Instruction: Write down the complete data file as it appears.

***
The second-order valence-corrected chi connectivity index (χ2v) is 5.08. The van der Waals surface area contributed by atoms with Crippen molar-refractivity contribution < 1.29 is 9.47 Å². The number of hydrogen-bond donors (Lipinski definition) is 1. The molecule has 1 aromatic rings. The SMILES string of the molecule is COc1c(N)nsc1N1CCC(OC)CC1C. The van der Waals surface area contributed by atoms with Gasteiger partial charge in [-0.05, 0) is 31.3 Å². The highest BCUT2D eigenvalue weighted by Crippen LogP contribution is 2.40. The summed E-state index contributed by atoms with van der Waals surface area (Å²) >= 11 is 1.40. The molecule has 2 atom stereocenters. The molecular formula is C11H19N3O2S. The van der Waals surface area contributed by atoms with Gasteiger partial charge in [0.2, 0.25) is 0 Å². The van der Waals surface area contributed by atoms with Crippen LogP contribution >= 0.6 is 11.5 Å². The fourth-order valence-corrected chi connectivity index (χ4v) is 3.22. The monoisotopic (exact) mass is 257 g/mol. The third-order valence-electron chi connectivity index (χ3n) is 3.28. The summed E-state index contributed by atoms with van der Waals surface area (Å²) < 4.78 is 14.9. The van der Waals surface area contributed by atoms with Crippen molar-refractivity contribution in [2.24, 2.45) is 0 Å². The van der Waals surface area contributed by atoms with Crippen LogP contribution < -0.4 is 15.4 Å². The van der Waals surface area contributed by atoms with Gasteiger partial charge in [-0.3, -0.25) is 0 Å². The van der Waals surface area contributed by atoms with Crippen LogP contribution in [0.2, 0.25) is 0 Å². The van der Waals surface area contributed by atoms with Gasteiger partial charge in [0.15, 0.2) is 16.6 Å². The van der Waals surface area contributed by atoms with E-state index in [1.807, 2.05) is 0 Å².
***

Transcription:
The second-order valence-corrected chi connectivity index (χ2v) is 5.08. The van der Waals surface area contributed by atoms with Crippen molar-refractivity contribution < 1.29 is 9.47 Å². The number of hydrogen-bond donors (Lipinski definition) is 1. The molecule has 1 aromatic rings. The SMILES string of the molecule is COc1c(N)nsc1N1CCC(OC)CC1C. The van der Waals surface area contributed by atoms with Gasteiger partial charge in [-0.05, 0) is 31.3 Å². The highest BCUT2D eigenvalue weighted by Crippen LogP contribution is 2.40. The summed E-state index contributed by atoms with van der Waals surface area (Å²) >= 11 is 1.40. The molecule has 2 atom stereocenters. The molecular formula is C11H19N3O2S. The van der Waals surface area contributed by atoms with Gasteiger partial charge in [0.2, 0.25) is 0 Å². The van der Waals surface area contributed by atoms with Crippen LogP contribution >= 0.6 is 11.5 Å². The fourth-order valence-corrected chi connectivity index (χ4v) is 3.22. The monoisotopic (exact) mass is 257 g/mol. The third-order valence-electron chi connectivity index (χ3n) is 3.28. The summed E-state index contributed by atoms with van der Waals surface area (Å²) < 4.78 is 14.9. The van der Waals surface area contributed by atoms with Crippen molar-refractivity contribution in [2.24, 2.45) is 0 Å². The van der Waals surface area contributed by atoms with Crippen LogP contribution < -0.4 is 15.4 Å². The van der Waals surface area contributed by atoms with Gasteiger partial charge in [-0.3, -0.25) is 0 Å². The van der Waals surface area contributed by atoms with Crippen LogP contribution in [0.2, 0.25) is 0 Å². The van der Waals surface area contributed by atoms with Gasteiger partial charge in [0.15, 0.2) is 16.6 Å². The van der Waals surface area contributed by atoms with E-state index in [1.807, 2.05) is 0 Å².